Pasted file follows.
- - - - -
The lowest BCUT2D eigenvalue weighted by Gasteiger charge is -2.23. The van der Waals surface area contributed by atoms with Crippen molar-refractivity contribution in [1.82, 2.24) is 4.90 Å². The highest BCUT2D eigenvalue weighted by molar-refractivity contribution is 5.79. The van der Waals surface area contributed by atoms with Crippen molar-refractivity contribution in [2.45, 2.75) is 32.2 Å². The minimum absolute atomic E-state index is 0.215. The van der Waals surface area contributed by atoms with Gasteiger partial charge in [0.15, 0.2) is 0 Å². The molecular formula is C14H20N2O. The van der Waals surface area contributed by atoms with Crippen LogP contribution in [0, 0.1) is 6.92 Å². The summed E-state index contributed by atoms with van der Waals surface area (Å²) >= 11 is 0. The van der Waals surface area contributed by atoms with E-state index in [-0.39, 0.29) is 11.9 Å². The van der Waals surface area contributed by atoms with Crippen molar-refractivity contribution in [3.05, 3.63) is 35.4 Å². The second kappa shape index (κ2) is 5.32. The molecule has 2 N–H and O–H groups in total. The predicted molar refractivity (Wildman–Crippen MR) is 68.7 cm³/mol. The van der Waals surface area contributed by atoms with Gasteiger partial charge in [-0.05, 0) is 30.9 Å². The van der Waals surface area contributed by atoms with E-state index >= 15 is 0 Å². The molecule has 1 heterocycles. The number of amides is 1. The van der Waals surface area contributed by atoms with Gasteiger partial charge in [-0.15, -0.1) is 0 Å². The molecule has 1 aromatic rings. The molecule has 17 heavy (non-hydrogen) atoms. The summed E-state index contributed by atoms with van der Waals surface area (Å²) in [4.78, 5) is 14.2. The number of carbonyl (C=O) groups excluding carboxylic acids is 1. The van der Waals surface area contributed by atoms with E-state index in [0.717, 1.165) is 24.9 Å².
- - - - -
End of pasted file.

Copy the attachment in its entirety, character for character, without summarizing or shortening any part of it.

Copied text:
The lowest BCUT2D eigenvalue weighted by Gasteiger charge is -2.23. The van der Waals surface area contributed by atoms with Crippen molar-refractivity contribution in [1.82, 2.24) is 4.90 Å². The highest BCUT2D eigenvalue weighted by molar-refractivity contribution is 5.79. The van der Waals surface area contributed by atoms with Crippen molar-refractivity contribution in [2.45, 2.75) is 32.2 Å². The minimum absolute atomic E-state index is 0.215. The van der Waals surface area contributed by atoms with Gasteiger partial charge in [0.15, 0.2) is 0 Å². The molecular formula is C14H20N2O. The van der Waals surface area contributed by atoms with Crippen LogP contribution in [0, 0.1) is 6.92 Å². The summed E-state index contributed by atoms with van der Waals surface area (Å²) >= 11 is 0. The van der Waals surface area contributed by atoms with E-state index in [-0.39, 0.29) is 11.9 Å². The van der Waals surface area contributed by atoms with Crippen molar-refractivity contribution in [3.05, 3.63) is 35.4 Å². The second kappa shape index (κ2) is 5.32. The molecule has 2 N–H and O–H groups in total. The predicted molar refractivity (Wildman–Crippen MR) is 68.7 cm³/mol. The van der Waals surface area contributed by atoms with Gasteiger partial charge in [-0.05, 0) is 30.9 Å². The van der Waals surface area contributed by atoms with E-state index >= 15 is 0 Å². The molecule has 1 heterocycles. The number of amides is 1. The van der Waals surface area contributed by atoms with Gasteiger partial charge in [-0.15, -0.1) is 0 Å². The molecule has 1 aromatic rings. The molecule has 17 heavy (non-hydrogen) atoms. The summed E-state index contributed by atoms with van der Waals surface area (Å²) in [4.78, 5) is 14.2. The number of carbonyl (C=O) groups excluding carboxylic acids is 1. The van der Waals surface area contributed by atoms with E-state index in [0.717, 1.165) is 24.9 Å².